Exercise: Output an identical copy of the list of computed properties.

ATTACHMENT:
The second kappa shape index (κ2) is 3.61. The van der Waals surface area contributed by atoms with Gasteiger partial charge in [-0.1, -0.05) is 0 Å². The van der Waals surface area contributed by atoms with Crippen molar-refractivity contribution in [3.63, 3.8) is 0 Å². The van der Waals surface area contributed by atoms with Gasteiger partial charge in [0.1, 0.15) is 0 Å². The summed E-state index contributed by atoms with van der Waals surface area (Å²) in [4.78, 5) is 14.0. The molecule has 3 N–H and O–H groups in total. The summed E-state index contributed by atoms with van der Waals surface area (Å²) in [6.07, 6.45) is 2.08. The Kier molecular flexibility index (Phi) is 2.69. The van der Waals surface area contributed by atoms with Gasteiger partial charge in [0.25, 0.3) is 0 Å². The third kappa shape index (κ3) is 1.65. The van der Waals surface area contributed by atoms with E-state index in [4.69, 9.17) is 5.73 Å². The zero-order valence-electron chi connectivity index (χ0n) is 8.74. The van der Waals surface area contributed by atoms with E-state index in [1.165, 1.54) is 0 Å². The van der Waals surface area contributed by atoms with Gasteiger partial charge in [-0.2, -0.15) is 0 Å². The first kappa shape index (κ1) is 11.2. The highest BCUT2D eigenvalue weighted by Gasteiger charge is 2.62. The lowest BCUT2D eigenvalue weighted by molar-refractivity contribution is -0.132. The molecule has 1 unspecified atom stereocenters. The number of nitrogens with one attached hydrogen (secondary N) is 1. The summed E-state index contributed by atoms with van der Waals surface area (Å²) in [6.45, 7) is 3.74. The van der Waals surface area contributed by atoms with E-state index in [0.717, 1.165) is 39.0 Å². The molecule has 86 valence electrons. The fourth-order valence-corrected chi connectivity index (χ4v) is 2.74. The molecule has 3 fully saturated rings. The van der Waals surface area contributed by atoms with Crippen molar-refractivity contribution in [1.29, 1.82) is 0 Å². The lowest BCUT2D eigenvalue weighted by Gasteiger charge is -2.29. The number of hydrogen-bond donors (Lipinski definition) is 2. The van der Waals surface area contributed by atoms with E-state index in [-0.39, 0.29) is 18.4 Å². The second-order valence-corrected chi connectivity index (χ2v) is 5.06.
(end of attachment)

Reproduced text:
The second kappa shape index (κ2) is 3.61. The van der Waals surface area contributed by atoms with Gasteiger partial charge in [-0.1, -0.05) is 0 Å². The van der Waals surface area contributed by atoms with Crippen molar-refractivity contribution in [3.63, 3.8) is 0 Å². The van der Waals surface area contributed by atoms with Gasteiger partial charge in [0.1, 0.15) is 0 Å². The summed E-state index contributed by atoms with van der Waals surface area (Å²) in [4.78, 5) is 14.0. The molecule has 3 N–H and O–H groups in total. The summed E-state index contributed by atoms with van der Waals surface area (Å²) in [6.07, 6.45) is 2.08. The Kier molecular flexibility index (Phi) is 2.69. The van der Waals surface area contributed by atoms with Gasteiger partial charge in [0.25, 0.3) is 0 Å². The third kappa shape index (κ3) is 1.65. The van der Waals surface area contributed by atoms with E-state index in [4.69, 9.17) is 5.73 Å². The zero-order valence-electron chi connectivity index (χ0n) is 8.74. The van der Waals surface area contributed by atoms with E-state index in [1.165, 1.54) is 0 Å². The van der Waals surface area contributed by atoms with Gasteiger partial charge in [-0.2, -0.15) is 0 Å². The first kappa shape index (κ1) is 11.2. The highest BCUT2D eigenvalue weighted by Gasteiger charge is 2.62. The lowest BCUT2D eigenvalue weighted by molar-refractivity contribution is -0.132. The molecule has 1 unspecified atom stereocenters. The number of nitrogens with one attached hydrogen (secondary N) is 1. The summed E-state index contributed by atoms with van der Waals surface area (Å²) in [6.45, 7) is 3.74. The van der Waals surface area contributed by atoms with E-state index in [0.717, 1.165) is 39.0 Å². The molecule has 86 valence electrons. The fourth-order valence-corrected chi connectivity index (χ4v) is 2.74. The molecule has 3 fully saturated rings. The van der Waals surface area contributed by atoms with Crippen molar-refractivity contribution in [1.29, 1.82) is 0 Å². The lowest BCUT2D eigenvalue weighted by Gasteiger charge is -2.29. The number of hydrogen-bond donors (Lipinski definition) is 2. The van der Waals surface area contributed by atoms with E-state index in [-0.39, 0.29) is 18.4 Å². The second-order valence-corrected chi connectivity index (χ2v) is 5.06.